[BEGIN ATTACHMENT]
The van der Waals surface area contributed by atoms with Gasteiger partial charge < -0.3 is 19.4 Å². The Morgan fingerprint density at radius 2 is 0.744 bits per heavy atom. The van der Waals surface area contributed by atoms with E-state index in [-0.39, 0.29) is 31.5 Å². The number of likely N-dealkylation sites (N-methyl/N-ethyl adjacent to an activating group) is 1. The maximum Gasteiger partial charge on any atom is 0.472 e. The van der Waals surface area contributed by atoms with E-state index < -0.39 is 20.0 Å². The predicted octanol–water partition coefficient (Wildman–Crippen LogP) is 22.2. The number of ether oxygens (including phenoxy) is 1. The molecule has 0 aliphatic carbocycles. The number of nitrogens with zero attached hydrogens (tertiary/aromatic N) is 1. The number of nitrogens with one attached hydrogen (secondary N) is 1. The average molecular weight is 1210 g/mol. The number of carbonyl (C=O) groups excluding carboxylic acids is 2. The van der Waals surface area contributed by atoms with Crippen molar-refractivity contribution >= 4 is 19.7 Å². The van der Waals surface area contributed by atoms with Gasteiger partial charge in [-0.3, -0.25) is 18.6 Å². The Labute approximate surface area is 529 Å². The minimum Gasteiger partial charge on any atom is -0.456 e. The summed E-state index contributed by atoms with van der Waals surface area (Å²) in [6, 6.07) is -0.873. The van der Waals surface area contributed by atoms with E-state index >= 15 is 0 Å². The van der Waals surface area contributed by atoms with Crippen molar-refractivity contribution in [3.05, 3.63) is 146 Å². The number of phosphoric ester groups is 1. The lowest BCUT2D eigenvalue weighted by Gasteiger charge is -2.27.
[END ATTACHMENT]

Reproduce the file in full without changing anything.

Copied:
The van der Waals surface area contributed by atoms with Gasteiger partial charge < -0.3 is 19.4 Å². The Morgan fingerprint density at radius 2 is 0.744 bits per heavy atom. The van der Waals surface area contributed by atoms with E-state index in [-0.39, 0.29) is 31.5 Å². The number of likely N-dealkylation sites (N-methyl/N-ethyl adjacent to an activating group) is 1. The maximum Gasteiger partial charge on any atom is 0.472 e. The van der Waals surface area contributed by atoms with E-state index < -0.39 is 20.0 Å². The predicted octanol–water partition coefficient (Wildman–Crippen LogP) is 22.2. The number of ether oxygens (including phenoxy) is 1. The molecule has 0 aliphatic carbocycles. The number of nitrogens with zero attached hydrogens (tertiary/aromatic N) is 1. The number of nitrogens with one attached hydrogen (secondary N) is 1. The average molecular weight is 1210 g/mol. The number of carbonyl (C=O) groups excluding carboxylic acids is 2. The van der Waals surface area contributed by atoms with Crippen molar-refractivity contribution >= 4 is 19.7 Å². The van der Waals surface area contributed by atoms with Gasteiger partial charge in [-0.3, -0.25) is 18.6 Å². The Labute approximate surface area is 529 Å². The minimum Gasteiger partial charge on any atom is -0.456 e. The summed E-state index contributed by atoms with van der Waals surface area (Å²) in [6, 6.07) is -0.873. The van der Waals surface area contributed by atoms with E-state index >= 15 is 0 Å². The van der Waals surface area contributed by atoms with Crippen molar-refractivity contribution in [3.05, 3.63) is 146 Å². The number of phosphoric ester groups is 1. The lowest BCUT2D eigenvalue weighted by Gasteiger charge is -2.27.